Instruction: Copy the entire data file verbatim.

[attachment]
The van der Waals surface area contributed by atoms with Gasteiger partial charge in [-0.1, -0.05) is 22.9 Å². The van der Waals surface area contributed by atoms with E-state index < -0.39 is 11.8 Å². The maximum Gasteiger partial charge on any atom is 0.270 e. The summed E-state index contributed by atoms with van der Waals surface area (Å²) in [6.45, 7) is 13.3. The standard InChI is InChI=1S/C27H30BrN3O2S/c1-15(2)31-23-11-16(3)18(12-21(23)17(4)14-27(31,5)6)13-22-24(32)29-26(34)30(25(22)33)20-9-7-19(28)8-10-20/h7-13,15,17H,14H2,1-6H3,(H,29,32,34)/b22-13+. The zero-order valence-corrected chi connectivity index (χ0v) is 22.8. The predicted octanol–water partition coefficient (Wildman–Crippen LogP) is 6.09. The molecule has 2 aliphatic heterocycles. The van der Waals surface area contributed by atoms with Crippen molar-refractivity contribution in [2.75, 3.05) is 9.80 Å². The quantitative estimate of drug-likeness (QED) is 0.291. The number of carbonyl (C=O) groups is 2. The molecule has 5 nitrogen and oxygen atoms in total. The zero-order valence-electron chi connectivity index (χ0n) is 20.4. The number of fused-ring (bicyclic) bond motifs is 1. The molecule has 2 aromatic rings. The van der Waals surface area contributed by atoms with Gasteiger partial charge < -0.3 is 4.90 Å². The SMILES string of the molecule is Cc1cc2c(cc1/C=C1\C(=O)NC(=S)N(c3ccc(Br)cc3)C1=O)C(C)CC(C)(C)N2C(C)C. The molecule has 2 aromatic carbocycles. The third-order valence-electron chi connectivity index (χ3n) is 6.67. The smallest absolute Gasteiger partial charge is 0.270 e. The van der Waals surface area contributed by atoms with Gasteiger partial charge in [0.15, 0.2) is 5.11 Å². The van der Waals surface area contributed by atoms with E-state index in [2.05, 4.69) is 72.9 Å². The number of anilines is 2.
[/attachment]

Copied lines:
The van der Waals surface area contributed by atoms with Gasteiger partial charge in [-0.1, -0.05) is 22.9 Å². The van der Waals surface area contributed by atoms with E-state index < -0.39 is 11.8 Å². The maximum Gasteiger partial charge on any atom is 0.270 e. The summed E-state index contributed by atoms with van der Waals surface area (Å²) in [6.45, 7) is 13.3. The standard InChI is InChI=1S/C27H30BrN3O2S/c1-15(2)31-23-11-16(3)18(12-21(23)17(4)14-27(31,5)6)13-22-24(32)29-26(34)30(25(22)33)20-9-7-19(28)8-10-20/h7-13,15,17H,14H2,1-6H3,(H,29,32,34)/b22-13+. The zero-order valence-corrected chi connectivity index (χ0v) is 22.8. The predicted octanol–water partition coefficient (Wildman–Crippen LogP) is 6.09. The molecule has 2 aliphatic heterocycles. The van der Waals surface area contributed by atoms with Crippen molar-refractivity contribution in [2.75, 3.05) is 9.80 Å². The quantitative estimate of drug-likeness (QED) is 0.291. The number of carbonyl (C=O) groups is 2. The molecule has 5 nitrogen and oxygen atoms in total. The zero-order valence-electron chi connectivity index (χ0n) is 20.4. The number of fused-ring (bicyclic) bond motifs is 1. The molecule has 2 aromatic rings. The van der Waals surface area contributed by atoms with Gasteiger partial charge < -0.3 is 4.90 Å². The SMILES string of the molecule is Cc1cc2c(cc1/C=C1\C(=O)NC(=S)N(c3ccc(Br)cc3)C1=O)C(C)CC(C)(C)N2C(C)C. The molecule has 2 aromatic carbocycles. The third-order valence-electron chi connectivity index (χ3n) is 6.67. The smallest absolute Gasteiger partial charge is 0.270 e. The van der Waals surface area contributed by atoms with Gasteiger partial charge in [0.15, 0.2) is 5.11 Å². The van der Waals surface area contributed by atoms with E-state index in [2.05, 4.69) is 72.9 Å². The number of anilines is 2.